Youth involvement vital to national development
Youth involvement and structured engagement are vital elements for national development, says Kethania Griffiths, executive director of Youth Crime Watch of Jamaica, while warning that failure by civil society and the political class to engage young people could spell trouble for the country's long-term economic and social well-being.
"Promulgate youth development and watch Jamaica's progress or you can ignore youth development and put the nation's aspirations at risk," Griffiths said at yesterday's launch of the Youth Inspired Safe Spaces Project at the Mona Visitors' Lodge in St Andrew.
Griffiths said that the country's leaders, civil society, as well as parents, must give youths an opportunity to not only express themselves, but to also contribute to the development dialogue at the national level.
When quizzed if she thought that there was enough youth activism around important matters with direct bearing on the country's long-term development agenda, Griffiths said that there were signs that young people were getting more involved in the national dialogue.
"We are seeing a lot more being done in areas of youth development and that is always going to be a good thing for any country. But I want to warn that any easing off could spell trouble for the country's long-term goals," insisted Griffiths.
The programme is being funded by the United States Agency for International Development (USAID) to the tune of US$50,000, or $6.1 million.
Each youth group will receive US$8,000 to purchase equipment and to implement the various initiatives for the creation of Safe Spaces. Phase one of the programme includes community research on safe spaces, from which the data will be analysed, and results used in creating projects.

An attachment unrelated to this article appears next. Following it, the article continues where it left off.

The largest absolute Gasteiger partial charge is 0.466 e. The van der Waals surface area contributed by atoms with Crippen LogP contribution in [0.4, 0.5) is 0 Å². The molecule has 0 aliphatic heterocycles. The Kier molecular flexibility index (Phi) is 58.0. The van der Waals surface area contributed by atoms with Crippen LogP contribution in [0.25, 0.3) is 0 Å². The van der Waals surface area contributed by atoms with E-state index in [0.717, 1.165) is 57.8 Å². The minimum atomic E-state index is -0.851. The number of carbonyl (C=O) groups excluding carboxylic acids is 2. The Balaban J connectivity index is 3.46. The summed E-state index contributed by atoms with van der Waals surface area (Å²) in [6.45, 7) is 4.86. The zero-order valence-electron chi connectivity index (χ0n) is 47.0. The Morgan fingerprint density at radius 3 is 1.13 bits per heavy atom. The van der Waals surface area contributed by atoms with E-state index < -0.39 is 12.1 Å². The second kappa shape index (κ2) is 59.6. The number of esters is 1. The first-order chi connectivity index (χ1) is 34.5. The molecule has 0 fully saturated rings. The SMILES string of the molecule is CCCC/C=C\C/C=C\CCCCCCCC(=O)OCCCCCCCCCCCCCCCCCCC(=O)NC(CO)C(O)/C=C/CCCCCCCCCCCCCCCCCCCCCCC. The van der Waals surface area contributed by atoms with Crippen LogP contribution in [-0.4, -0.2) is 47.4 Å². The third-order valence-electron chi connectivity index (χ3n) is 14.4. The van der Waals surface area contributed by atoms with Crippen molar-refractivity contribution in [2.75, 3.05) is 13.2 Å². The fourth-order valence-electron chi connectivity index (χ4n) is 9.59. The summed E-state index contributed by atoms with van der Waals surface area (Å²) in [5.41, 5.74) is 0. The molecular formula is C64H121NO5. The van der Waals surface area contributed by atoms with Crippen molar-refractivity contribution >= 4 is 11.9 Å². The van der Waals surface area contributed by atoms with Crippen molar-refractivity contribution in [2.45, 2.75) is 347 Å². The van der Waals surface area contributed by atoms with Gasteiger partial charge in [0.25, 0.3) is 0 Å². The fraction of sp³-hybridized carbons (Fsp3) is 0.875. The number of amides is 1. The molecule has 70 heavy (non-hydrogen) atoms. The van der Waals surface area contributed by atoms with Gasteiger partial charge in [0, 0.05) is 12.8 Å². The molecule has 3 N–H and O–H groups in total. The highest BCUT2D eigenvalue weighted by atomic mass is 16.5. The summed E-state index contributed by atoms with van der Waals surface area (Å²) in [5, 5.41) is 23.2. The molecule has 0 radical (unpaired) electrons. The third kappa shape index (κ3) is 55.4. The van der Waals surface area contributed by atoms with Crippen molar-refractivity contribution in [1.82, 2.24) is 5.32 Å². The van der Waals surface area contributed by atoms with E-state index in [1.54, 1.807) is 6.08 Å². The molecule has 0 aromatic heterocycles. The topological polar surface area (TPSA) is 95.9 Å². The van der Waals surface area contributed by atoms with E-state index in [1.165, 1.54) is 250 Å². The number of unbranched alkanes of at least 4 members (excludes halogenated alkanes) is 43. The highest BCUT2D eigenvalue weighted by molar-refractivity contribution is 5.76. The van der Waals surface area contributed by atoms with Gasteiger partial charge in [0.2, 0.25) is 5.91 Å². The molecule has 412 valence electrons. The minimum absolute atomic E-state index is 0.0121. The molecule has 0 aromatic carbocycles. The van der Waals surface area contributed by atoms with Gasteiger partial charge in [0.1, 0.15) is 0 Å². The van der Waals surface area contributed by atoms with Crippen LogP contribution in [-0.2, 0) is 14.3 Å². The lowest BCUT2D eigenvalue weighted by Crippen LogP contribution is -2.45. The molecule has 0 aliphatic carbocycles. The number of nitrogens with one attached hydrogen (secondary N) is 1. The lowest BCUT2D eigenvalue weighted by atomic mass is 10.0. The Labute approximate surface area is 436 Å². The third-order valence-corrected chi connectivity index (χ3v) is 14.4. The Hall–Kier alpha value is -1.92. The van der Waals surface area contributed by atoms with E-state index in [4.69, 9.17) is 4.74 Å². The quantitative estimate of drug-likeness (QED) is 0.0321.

The Safe Space Programme is a collaborative effort between the United States Embassy and the Youth Crime Watch of Jamaica engaging the Allman Town Police Youth Club, Cambridge Police Youth Club of St James, and the Gordon Pen Police Youth Club in an eight-monthlong project.
Meanwhile, international youth advocate Reginald Broddie, the keynote speaker at yesterday's event, said that Jamaica's youth must not be seen as problems, but part of the solutions.
"I am a firm believer that so goes the family, so goes the child. I also know that the dynamics are totally different than in the past where there was the hard-working ... get-it-done-at-all-cost mentality. Those things have fallen by the wayside and our kids have adopted those mindsets," he said.
"However, Jamaica's youths are not only the future. They hold the answers to the nation's crime and violence situation, its low growth and sluggish economic situation, and [therefore] should be given the safe spaces to express, dream and implement those dreams to advance the society in a positive way," said Broddie.